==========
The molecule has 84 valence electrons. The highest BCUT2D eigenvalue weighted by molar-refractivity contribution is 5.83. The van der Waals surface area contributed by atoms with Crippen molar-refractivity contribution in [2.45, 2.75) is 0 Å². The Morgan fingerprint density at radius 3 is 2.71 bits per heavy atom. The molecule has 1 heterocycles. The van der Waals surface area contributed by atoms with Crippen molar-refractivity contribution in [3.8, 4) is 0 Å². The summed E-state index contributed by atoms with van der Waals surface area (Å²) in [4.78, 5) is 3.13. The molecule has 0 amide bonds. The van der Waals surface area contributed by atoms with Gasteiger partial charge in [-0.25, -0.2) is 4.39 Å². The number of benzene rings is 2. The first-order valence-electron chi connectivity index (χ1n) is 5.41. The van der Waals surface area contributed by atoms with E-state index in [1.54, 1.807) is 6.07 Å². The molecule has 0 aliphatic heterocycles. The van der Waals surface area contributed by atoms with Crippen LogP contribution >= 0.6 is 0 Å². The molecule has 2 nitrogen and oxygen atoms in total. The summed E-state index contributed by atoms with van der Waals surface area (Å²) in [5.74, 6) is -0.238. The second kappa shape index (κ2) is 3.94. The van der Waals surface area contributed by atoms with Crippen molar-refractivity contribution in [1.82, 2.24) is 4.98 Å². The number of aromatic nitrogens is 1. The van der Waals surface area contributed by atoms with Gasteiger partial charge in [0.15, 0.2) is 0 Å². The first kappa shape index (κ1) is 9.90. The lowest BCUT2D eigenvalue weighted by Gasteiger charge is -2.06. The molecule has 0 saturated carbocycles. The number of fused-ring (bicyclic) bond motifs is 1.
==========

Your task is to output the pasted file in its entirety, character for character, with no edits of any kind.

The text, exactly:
The molecule has 84 valence electrons. The highest BCUT2D eigenvalue weighted by molar-refractivity contribution is 5.83. The van der Waals surface area contributed by atoms with Crippen molar-refractivity contribution in [2.45, 2.75) is 0 Å². The Morgan fingerprint density at radius 3 is 2.71 bits per heavy atom. The molecule has 1 heterocycles. The van der Waals surface area contributed by atoms with Crippen molar-refractivity contribution in [3.8, 4) is 0 Å². The summed E-state index contributed by atoms with van der Waals surface area (Å²) in [4.78, 5) is 3.13. The molecule has 0 amide bonds. The van der Waals surface area contributed by atoms with Gasteiger partial charge in [-0.25, -0.2) is 4.39 Å². The number of benzene rings is 2. The first-order valence-electron chi connectivity index (χ1n) is 5.41. The van der Waals surface area contributed by atoms with E-state index in [1.54, 1.807) is 6.07 Å². The molecule has 0 aliphatic heterocycles. The van der Waals surface area contributed by atoms with Crippen LogP contribution >= 0.6 is 0 Å². The molecule has 2 nitrogen and oxygen atoms in total. The summed E-state index contributed by atoms with van der Waals surface area (Å²) in [5.74, 6) is -0.238. The second kappa shape index (κ2) is 3.94. The van der Waals surface area contributed by atoms with Crippen molar-refractivity contribution in [1.82, 2.24) is 4.98 Å². The number of aromatic nitrogens is 1. The van der Waals surface area contributed by atoms with Gasteiger partial charge in [0.15, 0.2) is 0 Å². The first kappa shape index (κ1) is 9.90. The lowest BCUT2D eigenvalue weighted by Gasteiger charge is -2.06. The molecule has 0 saturated carbocycles. The number of fused-ring (bicyclic) bond motifs is 1.